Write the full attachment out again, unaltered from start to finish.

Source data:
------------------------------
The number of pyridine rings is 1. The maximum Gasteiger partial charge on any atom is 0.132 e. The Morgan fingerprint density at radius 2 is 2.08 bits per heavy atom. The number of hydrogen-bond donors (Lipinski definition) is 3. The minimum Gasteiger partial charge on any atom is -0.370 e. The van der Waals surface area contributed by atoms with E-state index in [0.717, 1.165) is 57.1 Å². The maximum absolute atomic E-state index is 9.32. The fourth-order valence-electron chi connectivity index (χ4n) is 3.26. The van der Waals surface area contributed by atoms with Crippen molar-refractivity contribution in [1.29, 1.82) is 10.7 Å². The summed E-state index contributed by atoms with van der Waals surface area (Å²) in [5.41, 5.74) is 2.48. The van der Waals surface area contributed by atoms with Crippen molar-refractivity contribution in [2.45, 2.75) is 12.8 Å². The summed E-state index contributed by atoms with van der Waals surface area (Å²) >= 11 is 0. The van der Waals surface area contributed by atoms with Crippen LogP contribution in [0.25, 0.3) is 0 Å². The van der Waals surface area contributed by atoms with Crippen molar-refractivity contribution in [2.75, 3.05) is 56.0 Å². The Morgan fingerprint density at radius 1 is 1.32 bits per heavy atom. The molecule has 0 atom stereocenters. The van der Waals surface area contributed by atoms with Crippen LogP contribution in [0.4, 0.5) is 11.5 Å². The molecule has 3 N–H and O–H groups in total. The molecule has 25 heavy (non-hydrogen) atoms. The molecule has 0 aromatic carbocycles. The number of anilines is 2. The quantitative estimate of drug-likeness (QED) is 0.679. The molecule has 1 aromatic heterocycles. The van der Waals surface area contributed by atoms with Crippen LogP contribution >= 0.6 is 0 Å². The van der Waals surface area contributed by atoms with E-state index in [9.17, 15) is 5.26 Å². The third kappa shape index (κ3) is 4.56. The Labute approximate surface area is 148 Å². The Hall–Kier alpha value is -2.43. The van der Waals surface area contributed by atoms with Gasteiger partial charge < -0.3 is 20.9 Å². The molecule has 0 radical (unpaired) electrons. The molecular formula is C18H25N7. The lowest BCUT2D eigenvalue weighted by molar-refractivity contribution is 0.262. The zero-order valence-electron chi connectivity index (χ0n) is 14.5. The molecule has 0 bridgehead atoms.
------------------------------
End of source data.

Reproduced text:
The number of pyridine rings is 1. The maximum Gasteiger partial charge on any atom is 0.132 e. The Morgan fingerprint density at radius 2 is 2.08 bits per heavy atom. The number of hydrogen-bond donors (Lipinski definition) is 3. The minimum Gasteiger partial charge on any atom is -0.370 e. The van der Waals surface area contributed by atoms with E-state index in [0.717, 1.165) is 57.1 Å². The maximum absolute atomic E-state index is 9.32. The fourth-order valence-electron chi connectivity index (χ4n) is 3.26. The van der Waals surface area contributed by atoms with Crippen molar-refractivity contribution in [1.29, 1.82) is 10.7 Å². The summed E-state index contributed by atoms with van der Waals surface area (Å²) in [5.41, 5.74) is 2.48. The van der Waals surface area contributed by atoms with Crippen molar-refractivity contribution in [2.45, 2.75) is 12.8 Å². The summed E-state index contributed by atoms with van der Waals surface area (Å²) >= 11 is 0. The van der Waals surface area contributed by atoms with Crippen LogP contribution in [0.25, 0.3) is 0 Å². The van der Waals surface area contributed by atoms with Crippen molar-refractivity contribution in [2.75, 3.05) is 56.0 Å². The Morgan fingerprint density at radius 1 is 1.32 bits per heavy atom. The molecule has 0 atom stereocenters. The van der Waals surface area contributed by atoms with Crippen LogP contribution in [0.4, 0.5) is 11.5 Å². The molecule has 3 N–H and O–H groups in total. The molecule has 25 heavy (non-hydrogen) atoms. The molecule has 0 aromatic carbocycles. The number of anilines is 2. The quantitative estimate of drug-likeness (QED) is 0.679. The molecule has 1 aromatic heterocycles. The van der Waals surface area contributed by atoms with Crippen LogP contribution >= 0.6 is 0 Å². The van der Waals surface area contributed by atoms with E-state index in [9.17, 15) is 5.26 Å². The third kappa shape index (κ3) is 4.56. The Labute approximate surface area is 148 Å². The Hall–Kier alpha value is -2.43. The van der Waals surface area contributed by atoms with Gasteiger partial charge < -0.3 is 20.9 Å². The molecule has 0 radical (unpaired) electrons. The molecular formula is C18H25N7. The lowest BCUT2D eigenvalue weighted by molar-refractivity contribution is 0.262. The zero-order valence-electron chi connectivity index (χ0n) is 14.5. The molecule has 0 bridgehead atoms.